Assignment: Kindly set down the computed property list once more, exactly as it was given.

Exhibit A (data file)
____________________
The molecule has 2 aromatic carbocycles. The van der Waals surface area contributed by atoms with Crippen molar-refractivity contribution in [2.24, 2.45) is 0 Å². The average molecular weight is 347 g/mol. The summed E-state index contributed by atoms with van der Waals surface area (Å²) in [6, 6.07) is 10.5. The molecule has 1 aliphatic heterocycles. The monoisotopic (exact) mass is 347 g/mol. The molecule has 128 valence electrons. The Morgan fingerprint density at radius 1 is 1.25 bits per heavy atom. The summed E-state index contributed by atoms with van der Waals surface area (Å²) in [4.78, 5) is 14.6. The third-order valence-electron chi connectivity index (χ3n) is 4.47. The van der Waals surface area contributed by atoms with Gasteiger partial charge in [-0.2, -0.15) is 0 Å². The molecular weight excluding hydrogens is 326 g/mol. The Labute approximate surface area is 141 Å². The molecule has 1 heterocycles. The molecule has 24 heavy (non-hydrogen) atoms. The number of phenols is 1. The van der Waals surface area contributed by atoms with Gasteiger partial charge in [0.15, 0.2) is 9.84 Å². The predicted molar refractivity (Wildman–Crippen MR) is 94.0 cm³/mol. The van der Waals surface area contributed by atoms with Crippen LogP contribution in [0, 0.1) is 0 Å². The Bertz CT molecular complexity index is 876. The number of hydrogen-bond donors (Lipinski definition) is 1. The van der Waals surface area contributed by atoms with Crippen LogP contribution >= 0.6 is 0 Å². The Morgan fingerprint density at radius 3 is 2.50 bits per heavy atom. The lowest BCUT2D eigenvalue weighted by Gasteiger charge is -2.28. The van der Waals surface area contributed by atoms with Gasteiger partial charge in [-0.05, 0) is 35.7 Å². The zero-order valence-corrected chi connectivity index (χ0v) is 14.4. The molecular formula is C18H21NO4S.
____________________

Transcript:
The molecule has 2 aromatic carbocycles. The van der Waals surface area contributed by atoms with Crippen molar-refractivity contribution in [2.24, 2.45) is 0 Å². The average molecular weight is 347 g/mol. The summed E-state index contributed by atoms with van der Waals surface area (Å²) in [6, 6.07) is 10.5. The molecule has 1 aliphatic heterocycles. The monoisotopic (exact) mass is 347 g/mol. The molecule has 128 valence electrons. The Morgan fingerprint density at radius 1 is 1.25 bits per heavy atom. The summed E-state index contributed by atoms with van der Waals surface area (Å²) in [4.78, 5) is 14.6. The third-order valence-electron chi connectivity index (χ3n) is 4.47. The van der Waals surface area contributed by atoms with Gasteiger partial charge in [-0.2, -0.15) is 0 Å². The molecular weight excluding hydrogens is 326 g/mol. The Labute approximate surface area is 141 Å². The molecule has 1 heterocycles. The molecule has 24 heavy (non-hydrogen) atoms. The number of phenols is 1. The van der Waals surface area contributed by atoms with Gasteiger partial charge in [0.15, 0.2) is 9.84 Å². The predicted molar refractivity (Wildman–Crippen MR) is 94.0 cm³/mol. The van der Waals surface area contributed by atoms with Crippen LogP contribution in [0, 0.1) is 0 Å². The Bertz CT molecular complexity index is 876. The number of hydrogen-bond donors (Lipinski definition) is 1. The van der Waals surface area contributed by atoms with Crippen LogP contribution >= 0.6 is 0 Å². The Morgan fingerprint density at radius 3 is 2.50 bits per heavy atom. The lowest BCUT2D eigenvalue weighted by Gasteiger charge is -2.28. The van der Waals surface area contributed by atoms with Gasteiger partial charge in [-0.05, 0) is 35.7 Å². The zero-order valence-corrected chi connectivity index (χ0v) is 14.4. The molecular formula is C18H21NO4S.